- Angola still struggles to get in control of the deadliest ever outbreak of the Marburg haemorrhagic fever. The World Health Organisation (WHO) now urges Angolan authorities to make "stronger efforts" to break the chain of Marburg disease transmission in the country. As of this week, the Ministry of Health in Angola has reported 266 cases of Marburg fever. Of these cases, 239 were fatal.
According to the WHO, however, "significant progress" had been made lately in increasing the engagement of affected communities in Angola against the worst outbreak on record of deadly Marburg fever. But efforts now needed to be intensified to rapidly isolate cases and follow up on contacts, the UN health agency warned.
Public understanding of the disease and participation in the outbreak response remain the most important factors for successful control, the WHO said in its latest update on the Ebola-like haemorrhagic disease, which is spread by close contact such as exposure to the blood and other bodily fluids of victims, and for which there is no vaccine or treatment.
Activities needed to prevent further infection within hospitals were "well under way," while protective gloves, soap and instructions on the importance of their use had been provided to traditional healers and midwives to help curb transmission of the disease, which has already proved fatal in 239 of the 266 cases so far reported, mostly within just a few weeks.
Marburg is a relative of the equally deadly but better-known Ebola and which begins with severe diarrhoea, abdominal pain, nausea, vomiting and chest and lung pains and progresses to severe haemorrhage in the gastrointestinal tract and lungs. The previous worst outbreak of Marburg occurred in the Congo Kinshasa (DRC) and took two years to claim 149 cases, 123 of them fatal, from 1998 to 2000.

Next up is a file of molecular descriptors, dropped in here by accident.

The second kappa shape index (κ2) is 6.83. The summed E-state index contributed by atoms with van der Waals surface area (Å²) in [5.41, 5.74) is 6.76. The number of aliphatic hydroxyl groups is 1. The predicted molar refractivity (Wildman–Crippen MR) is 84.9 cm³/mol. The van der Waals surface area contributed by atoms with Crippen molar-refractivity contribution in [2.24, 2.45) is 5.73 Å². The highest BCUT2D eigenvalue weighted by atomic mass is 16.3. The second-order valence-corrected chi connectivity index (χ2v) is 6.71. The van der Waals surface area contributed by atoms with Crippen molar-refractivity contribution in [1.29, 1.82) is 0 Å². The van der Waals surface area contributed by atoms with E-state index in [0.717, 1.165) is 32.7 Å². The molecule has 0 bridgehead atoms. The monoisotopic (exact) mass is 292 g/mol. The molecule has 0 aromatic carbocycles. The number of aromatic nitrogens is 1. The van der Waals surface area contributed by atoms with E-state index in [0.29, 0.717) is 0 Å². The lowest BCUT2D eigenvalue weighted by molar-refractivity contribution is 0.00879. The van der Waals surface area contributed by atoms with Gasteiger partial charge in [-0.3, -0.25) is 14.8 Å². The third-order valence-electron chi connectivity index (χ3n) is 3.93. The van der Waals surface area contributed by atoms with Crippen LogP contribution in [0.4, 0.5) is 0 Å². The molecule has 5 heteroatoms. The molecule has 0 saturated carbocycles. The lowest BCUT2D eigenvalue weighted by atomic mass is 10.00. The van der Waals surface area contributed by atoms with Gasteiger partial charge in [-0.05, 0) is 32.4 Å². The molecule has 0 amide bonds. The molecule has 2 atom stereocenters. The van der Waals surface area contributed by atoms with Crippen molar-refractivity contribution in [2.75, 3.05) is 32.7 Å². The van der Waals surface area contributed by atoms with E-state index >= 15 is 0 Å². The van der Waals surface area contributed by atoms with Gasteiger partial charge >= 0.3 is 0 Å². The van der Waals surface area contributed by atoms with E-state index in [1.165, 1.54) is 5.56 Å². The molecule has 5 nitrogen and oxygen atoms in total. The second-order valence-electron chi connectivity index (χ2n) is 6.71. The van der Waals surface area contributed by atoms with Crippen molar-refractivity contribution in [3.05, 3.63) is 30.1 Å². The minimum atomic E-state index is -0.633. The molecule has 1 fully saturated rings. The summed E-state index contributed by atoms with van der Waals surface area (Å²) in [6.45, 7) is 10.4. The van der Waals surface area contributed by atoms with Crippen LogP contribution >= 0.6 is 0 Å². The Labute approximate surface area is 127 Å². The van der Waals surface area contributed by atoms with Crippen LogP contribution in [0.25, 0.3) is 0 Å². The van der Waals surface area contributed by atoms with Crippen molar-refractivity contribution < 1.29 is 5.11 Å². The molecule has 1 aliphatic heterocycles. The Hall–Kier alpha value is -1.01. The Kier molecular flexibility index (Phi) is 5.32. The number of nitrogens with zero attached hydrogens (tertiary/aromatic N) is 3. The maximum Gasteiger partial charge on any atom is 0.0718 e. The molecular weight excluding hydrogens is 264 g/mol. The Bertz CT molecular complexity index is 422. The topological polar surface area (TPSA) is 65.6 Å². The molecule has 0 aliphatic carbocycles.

With cases and deaths continuing to occur within the community and health teams reporting that some families caring for victims at home are administering injections - "a high-risk practice that can perpetuate transmission" - educational messages were being added to information already being provided, WHO said.
A team of 28 Angolan health care professionals, assembled by the government, had today arrived in the Uige province - where most cases are registered - to provide further support to control activities. The team had been assigned to work on infection control, surveillance for new cases, and the tracing and management of contacts, and were being trained and equipped for these tasks.
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